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Implementing an Effective Mass Notification System

Are your most valuable assets as protected as they can be? The number one asset of any organization is its people. Without them nothing can be accomplished and in today’s world these assets are continually at risk. From mother nature to man-made occurrences, organizations owe it to their employees to provide as much protection as possible during these events.

A modern Mass Notification Emergency Communication (MNEC) system can be developed that provides intelligent audio, visual notification, email, text, voicemail, and even listening abilities to a facility that were never imagined just 5 years ago. Traditional fire alarm and security systems are no longer consider the adequate for protecting employees. Doing so requires input from multiple portions of an organization.

MNEC is not a system that can be implemented by one department of a company, it requires a top down commitment due to the integrated nature of the system. Without complete cooperation and input from audio visual, IT, security, and facilities you will inherently limit the scope and abilities of the system.

In order to implement a complete and effective MNEC system, you will need to try and plan for all of the events that might occur to your employees and provide a system that is flexible enough for those events that you could never anticipate. This flexibility and the interactive nature of a properly implemented MNEC system requires detailed integration into the daily lives of your employees. Without a thorough understanding of the operation by every employee, the intended results of a MNEC system would be pointless.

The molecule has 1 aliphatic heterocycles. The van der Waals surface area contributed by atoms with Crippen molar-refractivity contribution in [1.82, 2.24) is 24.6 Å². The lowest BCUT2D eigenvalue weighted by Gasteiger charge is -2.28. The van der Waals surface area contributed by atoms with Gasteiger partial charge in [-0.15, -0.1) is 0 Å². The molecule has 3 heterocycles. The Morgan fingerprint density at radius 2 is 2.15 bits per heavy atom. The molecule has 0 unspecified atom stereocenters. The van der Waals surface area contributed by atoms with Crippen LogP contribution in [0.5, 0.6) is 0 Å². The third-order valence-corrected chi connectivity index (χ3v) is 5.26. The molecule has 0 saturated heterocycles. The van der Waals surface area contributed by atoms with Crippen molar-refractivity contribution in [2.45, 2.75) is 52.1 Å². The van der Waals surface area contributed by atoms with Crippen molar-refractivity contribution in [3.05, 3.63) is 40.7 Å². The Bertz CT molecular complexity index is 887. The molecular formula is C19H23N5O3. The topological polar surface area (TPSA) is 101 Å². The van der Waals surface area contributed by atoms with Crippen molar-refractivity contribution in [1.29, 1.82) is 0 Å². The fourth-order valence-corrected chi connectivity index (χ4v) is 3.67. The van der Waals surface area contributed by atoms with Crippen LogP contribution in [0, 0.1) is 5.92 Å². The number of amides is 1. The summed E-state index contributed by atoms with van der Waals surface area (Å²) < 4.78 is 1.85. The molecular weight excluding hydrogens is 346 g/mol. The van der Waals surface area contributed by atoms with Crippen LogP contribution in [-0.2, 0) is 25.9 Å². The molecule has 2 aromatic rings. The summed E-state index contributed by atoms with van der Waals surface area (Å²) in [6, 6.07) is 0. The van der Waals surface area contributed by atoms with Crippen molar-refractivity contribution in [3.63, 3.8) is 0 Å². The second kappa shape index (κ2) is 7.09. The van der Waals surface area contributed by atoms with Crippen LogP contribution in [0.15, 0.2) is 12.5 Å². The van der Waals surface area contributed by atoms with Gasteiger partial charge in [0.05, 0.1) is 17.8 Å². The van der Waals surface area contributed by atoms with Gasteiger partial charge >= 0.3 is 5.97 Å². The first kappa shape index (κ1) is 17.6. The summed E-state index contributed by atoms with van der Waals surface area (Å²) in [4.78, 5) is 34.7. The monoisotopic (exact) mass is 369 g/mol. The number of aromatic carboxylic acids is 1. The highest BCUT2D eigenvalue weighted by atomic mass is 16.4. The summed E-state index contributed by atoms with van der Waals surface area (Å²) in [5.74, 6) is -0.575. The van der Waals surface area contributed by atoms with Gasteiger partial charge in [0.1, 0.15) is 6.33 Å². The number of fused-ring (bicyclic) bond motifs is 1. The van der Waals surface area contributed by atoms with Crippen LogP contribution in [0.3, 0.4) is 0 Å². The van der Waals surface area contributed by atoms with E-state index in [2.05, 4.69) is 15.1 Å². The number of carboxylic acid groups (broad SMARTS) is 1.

So what is a MNEC system?

MNEC systems are specified in NFPA 72. According to the National Fire Protection Association “NFPA 72 provides the latest safety provisions to meet society’s changing fire detection, signaling, and emergency communications demands. In addition to the core focus on fire alarm systems, the Code includes requirements for mass notification systems used for weather emergencies; terrorist events; biological, chemical, and nuclear emergencies; and other threats.”

More specifically, a well designed and implemented MNEC system contains some if not all of the following systems; all implemented to work interactively to provide communication to employees as quickly and effectively as possible.

  • Audible Notification – This is the basis of most traditional fire alarm systems, but in a MNEC system these speakers must provide audible and intelligible voice notifications. The system must be addressable and can contain automated and customer notifications. The goal is to provide safe and intelligent direction to employees.
  • Mass Texts, Emails, and Phone Robot – Consists of a combination of hardware and software programs that mass notify internal and external people via text, emails, and automated phone – this represents the second line of communication. To provide an effective system, a complete and working cellular network must exist; thus in most cases requiring a Distributed Antenna System/In Building Wireless system.
  • Health/Wellbeing Safety Applications – Software/cloud based that employees and guest can opt into for immediate feedback via their mobile devices.